vaccine to wipe out tonsillitis * qld

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    Vaccine to wipe out tonsillitis
    08:19 AEST Wed Oct 13 2004

    A simple injection could soon spell the end of one of mankind's most pervasive and painful infections - tonsillitis.

    Queensland scientists have just received the financial go-ahead to begin human trials on the new vaccine which, if successful, would also wipe out the skin infection known as school sores and the potentially deadly rheumatic fever.

    Queensland Institute of Medical Research director Professor Michael Good said the vaccine worked by attacking the pathogen at the root of the infections - Group A streptococcus (GAS).

    He said most children at some stage developed either tonsillitis, which caused inflamed tonsils in the throat, or school sores as a result of GAS.

    "It's spread from person to person by close contact, coughing and so on, and can also affect the skin," Prof Good said.

    He said if untreated by antibiotics, one in 10 cases of tonsillitis developed into rheumatic fever - an auto-immune disease where the body's immune system attacks some of its own tissues and organs along with the pathogen.

    Prof Good said although the body was eventually able to repair most of the damage, the weakening of the heart and its valves (called rheumatic heart disease) was irreversible.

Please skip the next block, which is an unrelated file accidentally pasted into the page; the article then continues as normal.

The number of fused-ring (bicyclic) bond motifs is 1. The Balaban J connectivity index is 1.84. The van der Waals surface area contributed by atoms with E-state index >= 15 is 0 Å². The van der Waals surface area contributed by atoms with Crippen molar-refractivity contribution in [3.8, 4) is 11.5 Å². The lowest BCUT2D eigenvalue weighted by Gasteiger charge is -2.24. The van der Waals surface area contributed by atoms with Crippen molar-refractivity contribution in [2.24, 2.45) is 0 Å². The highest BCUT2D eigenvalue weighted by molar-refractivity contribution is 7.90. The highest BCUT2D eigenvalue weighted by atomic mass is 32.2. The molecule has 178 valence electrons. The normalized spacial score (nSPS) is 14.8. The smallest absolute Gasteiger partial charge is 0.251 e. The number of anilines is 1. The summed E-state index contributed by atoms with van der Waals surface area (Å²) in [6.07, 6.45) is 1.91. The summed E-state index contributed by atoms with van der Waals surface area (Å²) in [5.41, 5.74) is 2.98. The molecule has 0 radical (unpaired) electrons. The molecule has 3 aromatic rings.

"When they (the valves) scar they don't work properly as a pump - eventually leading to heart failure," Prof Good said.

    He said every subsequent case of tonsillitis that a child or adult then caught led to further weakening of the heart.

    Prof Good said the average life expectancy of a person suffering from rheumatic heart disease was 33 years, causing 400,000 premature deaths worldwide every year.

    He said his team had already had great success trialling the vaccine on mice, but now thanks to a $US2.5 million ($A3.41 million) grant from the American National Institutes of Health, they would now be able to conduct preliminary human trials.

    Prof Good said in the past he believed developing a vaccine had been ignored because rheumatic fever was an illnesses of underdeveloped countries or indigenous communities without ready access to health care.

    He said Australia's Aboriginal community had the highest rate of rheumatic fever and rheumatic heart disease in the world.

    "There are some 651 cases of rheumatic fever per 100,000 in some communities compared to 0.2 in the rest of the country," he said.



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